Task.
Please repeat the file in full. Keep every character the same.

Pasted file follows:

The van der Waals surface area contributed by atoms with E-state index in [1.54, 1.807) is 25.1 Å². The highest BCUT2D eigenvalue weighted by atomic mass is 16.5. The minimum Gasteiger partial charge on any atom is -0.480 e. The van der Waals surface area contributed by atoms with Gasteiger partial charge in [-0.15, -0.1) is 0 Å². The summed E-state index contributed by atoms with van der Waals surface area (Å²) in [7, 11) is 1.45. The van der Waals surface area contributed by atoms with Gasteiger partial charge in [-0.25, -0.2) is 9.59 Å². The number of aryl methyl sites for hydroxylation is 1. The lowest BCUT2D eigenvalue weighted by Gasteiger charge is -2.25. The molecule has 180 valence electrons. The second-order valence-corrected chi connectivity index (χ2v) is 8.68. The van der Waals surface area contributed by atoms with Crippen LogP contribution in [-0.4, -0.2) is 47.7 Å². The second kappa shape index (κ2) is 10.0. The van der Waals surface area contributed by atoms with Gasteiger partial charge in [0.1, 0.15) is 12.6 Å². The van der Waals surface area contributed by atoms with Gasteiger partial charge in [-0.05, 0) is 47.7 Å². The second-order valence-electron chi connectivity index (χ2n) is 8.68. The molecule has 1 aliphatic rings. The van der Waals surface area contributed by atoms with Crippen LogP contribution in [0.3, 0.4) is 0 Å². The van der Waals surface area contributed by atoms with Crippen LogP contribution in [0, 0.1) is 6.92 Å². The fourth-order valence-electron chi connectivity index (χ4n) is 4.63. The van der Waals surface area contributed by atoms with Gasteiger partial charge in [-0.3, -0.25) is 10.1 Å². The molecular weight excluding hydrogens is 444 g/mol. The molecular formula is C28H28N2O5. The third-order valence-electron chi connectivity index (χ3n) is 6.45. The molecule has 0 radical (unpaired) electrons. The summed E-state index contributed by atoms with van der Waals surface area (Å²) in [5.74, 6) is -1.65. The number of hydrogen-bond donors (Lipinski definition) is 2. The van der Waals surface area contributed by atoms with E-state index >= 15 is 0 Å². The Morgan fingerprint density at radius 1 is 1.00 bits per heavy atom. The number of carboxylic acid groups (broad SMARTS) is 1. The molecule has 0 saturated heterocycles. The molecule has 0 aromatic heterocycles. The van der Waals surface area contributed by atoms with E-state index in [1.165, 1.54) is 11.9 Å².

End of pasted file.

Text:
The van der Waals surface area contributed by atoms with E-state index in [1.54, 1.807) is 25.1 Å². The highest BCUT2D eigenvalue weighted by atomic mass is 16.5. The minimum Gasteiger partial charge on any atom is -0.480 e. The van der Waals surface area contributed by atoms with Gasteiger partial charge in [-0.15, -0.1) is 0 Å². The summed E-state index contributed by atoms with van der Waals surface area (Å²) in [7, 11) is 1.45. The van der Waals surface area contributed by atoms with Gasteiger partial charge in [-0.25, -0.2) is 9.59 Å². The number of aryl methyl sites for hydroxylation is 1. The lowest BCUT2D eigenvalue weighted by Gasteiger charge is -2.25. The molecule has 180 valence electrons. The second-order valence-corrected chi connectivity index (χ2v) is 8.68. The van der Waals surface area contributed by atoms with Crippen LogP contribution in [-0.4, -0.2) is 47.7 Å². The second kappa shape index (κ2) is 10.0. The van der Waals surface area contributed by atoms with Gasteiger partial charge in [0.1, 0.15) is 12.6 Å². The van der Waals surface area contributed by atoms with Gasteiger partial charge in [-0.05, 0) is 47.7 Å². The second-order valence-electron chi connectivity index (χ2n) is 8.68. The molecule has 1 aliphatic rings. The van der Waals surface area contributed by atoms with Crippen LogP contribution in [0.3, 0.4) is 0 Å². The van der Waals surface area contributed by atoms with Crippen LogP contribution in [0, 0.1) is 6.92 Å². The fourth-order valence-electron chi connectivity index (χ4n) is 4.63. The van der Waals surface area contributed by atoms with Gasteiger partial charge in [-0.3, -0.25) is 10.1 Å². The molecular weight excluding hydrogens is 444 g/mol. The molecular formula is C28H28N2O5. The third-order valence-electron chi connectivity index (χ3n) is 6.45. The molecule has 0 radical (unpaired) electrons. The summed E-state index contributed by atoms with van der Waals surface area (Å²) in [5.74, 6) is -1.65. The number of hydrogen-bond donors (Lipinski definition) is 2. The van der Waals surface area contributed by atoms with E-state index >= 15 is 0 Å². The Morgan fingerprint density at radius 1 is 1.00 bits per heavy atom. The number of carboxylic acid groups (broad SMARTS) is 1. The molecule has 0 saturated heterocycles. The molecule has 0 aromatic heterocycles. The van der Waals surface area contributed by atoms with E-state index in [1.165, 1.54) is 11.9 Å².